In Compound, of course, the way you drive up rates is by simply borrowing out of the asset pool. The risk model then automatically adjusts the interest rate upward. As the attacker keeps borrowing, the rates for lending increase, more and more stakers transition into lending, and slowly the security of PoS gets drained. This may lead to a snowball effect: as onlookers see the total stake shrinking, they now want to go short ETH, further increasing the borrow demand on Compound. You can imagine the staking network is like a sweater, and the attacker is pulling on a single thread: the interest rate. As the attacker pulls, the sweater responds to the pressure, the thread gets longer and longer, until soon enough, the attacker has unspooled the whole thing.

Of course, the attacker needs to borrow assets in Compound to do this, meaning they must put up collateral to borrow. But if they collateralize with USDC or tokenized Bitcoin, then the attacker can have no price exposure to ETH while attacking the network. The analogue of this attack in a PoW chain would require taking a large short position off-chain. But in PoS, an attacker can perform this attack while hedging out all of their price risk, all without anyone’s permission, all on-chain.

This is a surprising result! It seems like DeFi and consensus should be completely orthogonal, but competitive lending markets actually have major consequences for the security of PoS.

OK, so what does this mean for PoS?

First off, let’s take a moment to reflect: holy crap, Turing-complete blockchains are complicated! Adding smart contracts to a blockchain seems like it should be a purely application-layer decision. But smart contracts enable complex markets like Compound, which interact in non-obvious ways with the underlying security of the chain (see PoW time bandit or forking attacks for similar examples). We often talk about “layer 1” or “layer 2”, but unlike with the OSI model for traditional computing, blockchains are full of leaky abstractions.

It also reminds us: we can’t keep pretending that blockchains are closed systems whose only incentives are internal to the protocol. Blockchains are too complex and interconnected to analyze in a vacuum. In this regard, the real-world security of PoS is still poorly understood.

So long as a PoS network is in an open ecosystem, any on-chain lending market can cannibalize its security by offering higher yields. In fact, even if the system does not directly support smart contracts (like Cosmos ATOMs), if the staking asset can be tokenized and transferred cross-chain, a tokenized lending market on another chain could have the same effect!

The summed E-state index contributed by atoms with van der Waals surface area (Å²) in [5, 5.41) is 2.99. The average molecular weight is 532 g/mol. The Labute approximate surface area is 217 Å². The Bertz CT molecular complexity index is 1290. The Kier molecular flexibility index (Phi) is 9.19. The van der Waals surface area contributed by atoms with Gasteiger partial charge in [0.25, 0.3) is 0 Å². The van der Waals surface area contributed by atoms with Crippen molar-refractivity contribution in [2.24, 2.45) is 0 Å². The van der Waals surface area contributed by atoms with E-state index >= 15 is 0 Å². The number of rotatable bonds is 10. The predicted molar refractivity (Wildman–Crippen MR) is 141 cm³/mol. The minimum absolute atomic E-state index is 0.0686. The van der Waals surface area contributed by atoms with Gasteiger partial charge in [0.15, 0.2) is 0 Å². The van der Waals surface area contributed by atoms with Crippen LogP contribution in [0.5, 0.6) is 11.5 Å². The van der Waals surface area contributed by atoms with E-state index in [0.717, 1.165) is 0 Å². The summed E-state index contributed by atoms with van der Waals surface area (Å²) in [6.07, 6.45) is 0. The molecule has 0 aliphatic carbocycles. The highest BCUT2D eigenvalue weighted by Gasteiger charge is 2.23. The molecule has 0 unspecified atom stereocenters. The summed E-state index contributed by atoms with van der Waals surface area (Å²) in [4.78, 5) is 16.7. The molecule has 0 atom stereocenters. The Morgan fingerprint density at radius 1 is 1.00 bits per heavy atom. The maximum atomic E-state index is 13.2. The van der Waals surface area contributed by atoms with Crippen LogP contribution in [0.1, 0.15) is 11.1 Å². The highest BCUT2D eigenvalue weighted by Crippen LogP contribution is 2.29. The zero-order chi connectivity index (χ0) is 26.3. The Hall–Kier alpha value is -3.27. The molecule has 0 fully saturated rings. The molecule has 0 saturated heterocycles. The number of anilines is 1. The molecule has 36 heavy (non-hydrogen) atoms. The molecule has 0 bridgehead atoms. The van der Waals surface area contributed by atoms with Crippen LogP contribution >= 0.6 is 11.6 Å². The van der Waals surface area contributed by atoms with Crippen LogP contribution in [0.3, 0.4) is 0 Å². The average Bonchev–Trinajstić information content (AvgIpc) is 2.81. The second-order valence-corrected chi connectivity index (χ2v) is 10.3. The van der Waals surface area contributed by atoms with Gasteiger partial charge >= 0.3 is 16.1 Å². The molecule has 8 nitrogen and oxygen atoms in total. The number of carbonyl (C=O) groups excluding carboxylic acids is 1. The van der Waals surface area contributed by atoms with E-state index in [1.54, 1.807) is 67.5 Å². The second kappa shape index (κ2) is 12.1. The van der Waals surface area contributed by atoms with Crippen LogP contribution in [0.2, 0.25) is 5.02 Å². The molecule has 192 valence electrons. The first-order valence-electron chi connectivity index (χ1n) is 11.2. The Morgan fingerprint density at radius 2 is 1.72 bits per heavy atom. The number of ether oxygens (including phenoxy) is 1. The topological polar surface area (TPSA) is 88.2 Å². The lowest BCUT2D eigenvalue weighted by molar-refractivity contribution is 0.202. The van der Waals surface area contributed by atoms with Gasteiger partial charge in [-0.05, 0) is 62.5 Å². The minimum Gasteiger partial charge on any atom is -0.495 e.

Is it silly to worry about this?

We talked about what an active attack might look like, and maybe the capital costs seem too high to you. But this could happen even without anyone acting nefariously! It could simply be VC-funded projects subsidizing their own interest rates, trying to outcompete each other, inadvertently driving down network security. The net result would be the same: a dangerously insecure consensus layer.

How can PoS systems defend against this?

At a high level, a staking network has two options to fight this: either force on-chain lending markets to cap their interest rates, or compete with the lending markets by offering even better returns to stakers.

This first strategy would be akin to imposing capital controls. This is obviously not possible on permissionless blockchains — even if it were, borrowers and lenders could simply set up the same markets off-chain or through a neighboring interoperable chain.

The only realistic way that this can be defended against is by using flexible monetary policy to offer competitive rates when necessary. Any fixed inflationary regime is vulnerable to this kind of attack, since an attacker always knows exactly how much they need to subsidize the lending market in order to cannibalize stakers.

This defense is analogous to a central bank adjusting its interest rate to achieve its economic goals. A PoS network must use its issuance rate as a tool that adapts to real-time market pressures.

In that sense, Ethereum is actually on good ground today, since it has not committed to any fixed monetary policy. But going forward, all PoS networks must be mindful of this tradeoff. There are both on-chain governance and off-chain governance approaches that can work here, but if a PoS protocol wants to remain secure in perpetuity, it must have adaptive monetary policy.

For further details, check out the paper! It’s got some cool diagrams and charts that I didn’t include here. And big kudos to Tarun and the Gauntlet team for this fascinating work. (If you’re thinking through the incentive mechanisms of your protocol/application and could use some help with modeling, you should reach out to the Gauntlet team.)

Disclosure: Gauntlet is a portfolio company of Dragonfly Capital.

Thanks to Tarun Chitra, Ivan Bogatyy, and John Morrow for their feedback on drafts of this post.